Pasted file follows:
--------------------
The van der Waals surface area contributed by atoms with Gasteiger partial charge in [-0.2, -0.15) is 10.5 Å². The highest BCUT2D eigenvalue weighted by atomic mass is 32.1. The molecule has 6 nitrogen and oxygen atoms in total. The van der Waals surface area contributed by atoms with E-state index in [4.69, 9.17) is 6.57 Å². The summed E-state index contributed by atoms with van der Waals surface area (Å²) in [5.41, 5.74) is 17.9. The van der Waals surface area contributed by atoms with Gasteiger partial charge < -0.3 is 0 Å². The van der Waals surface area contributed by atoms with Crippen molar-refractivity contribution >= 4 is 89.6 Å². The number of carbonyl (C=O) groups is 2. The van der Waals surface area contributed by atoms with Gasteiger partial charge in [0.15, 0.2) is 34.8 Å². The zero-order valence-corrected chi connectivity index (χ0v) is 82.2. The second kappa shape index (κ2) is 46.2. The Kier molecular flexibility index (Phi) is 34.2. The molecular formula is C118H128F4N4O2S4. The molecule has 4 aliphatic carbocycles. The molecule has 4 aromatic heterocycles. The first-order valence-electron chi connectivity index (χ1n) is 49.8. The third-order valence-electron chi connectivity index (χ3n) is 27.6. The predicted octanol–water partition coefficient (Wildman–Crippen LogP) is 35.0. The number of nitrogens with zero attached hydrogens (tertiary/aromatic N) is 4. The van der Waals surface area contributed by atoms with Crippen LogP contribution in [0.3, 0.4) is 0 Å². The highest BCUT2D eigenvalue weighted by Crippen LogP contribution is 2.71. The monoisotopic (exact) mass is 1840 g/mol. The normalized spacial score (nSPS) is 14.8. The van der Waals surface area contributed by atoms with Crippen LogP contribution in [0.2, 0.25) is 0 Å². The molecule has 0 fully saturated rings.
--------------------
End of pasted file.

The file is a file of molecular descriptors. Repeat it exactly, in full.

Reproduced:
The van der Waals surface area contributed by atoms with Gasteiger partial charge in [-0.2, -0.15) is 10.5 Å². The highest BCUT2D eigenvalue weighted by atomic mass is 32.1. The molecule has 6 nitrogen and oxygen atoms in total. The van der Waals surface area contributed by atoms with E-state index in [4.69, 9.17) is 6.57 Å². The summed E-state index contributed by atoms with van der Waals surface area (Å²) in [5.41, 5.74) is 17.9. The van der Waals surface area contributed by atoms with Gasteiger partial charge < -0.3 is 0 Å². The van der Waals surface area contributed by atoms with Crippen molar-refractivity contribution >= 4 is 89.6 Å². The number of carbonyl (C=O) groups is 2. The van der Waals surface area contributed by atoms with Gasteiger partial charge in [0.15, 0.2) is 34.8 Å². The zero-order valence-corrected chi connectivity index (χ0v) is 82.2. The second kappa shape index (κ2) is 46.2. The Kier molecular flexibility index (Phi) is 34.2. The molecular formula is C118H128F4N4O2S4. The molecule has 4 aliphatic carbocycles. The molecule has 4 aromatic heterocycles. The first-order valence-electron chi connectivity index (χ1n) is 49.8. The third-order valence-electron chi connectivity index (χ3n) is 27.6. The predicted octanol–water partition coefficient (Wildman–Crippen LogP) is 35.0. The number of nitrogens with zero attached hydrogens (tertiary/aromatic N) is 4. The van der Waals surface area contributed by atoms with Crippen LogP contribution in [0.3, 0.4) is 0 Å². The highest BCUT2D eigenvalue weighted by Crippen LogP contribution is 2.71. The monoisotopic (exact) mass is 1840 g/mol. The normalized spacial score (nSPS) is 14.8. The van der Waals surface area contributed by atoms with Crippen LogP contribution in [0.2, 0.25) is 0 Å². The molecule has 0 fully saturated rings.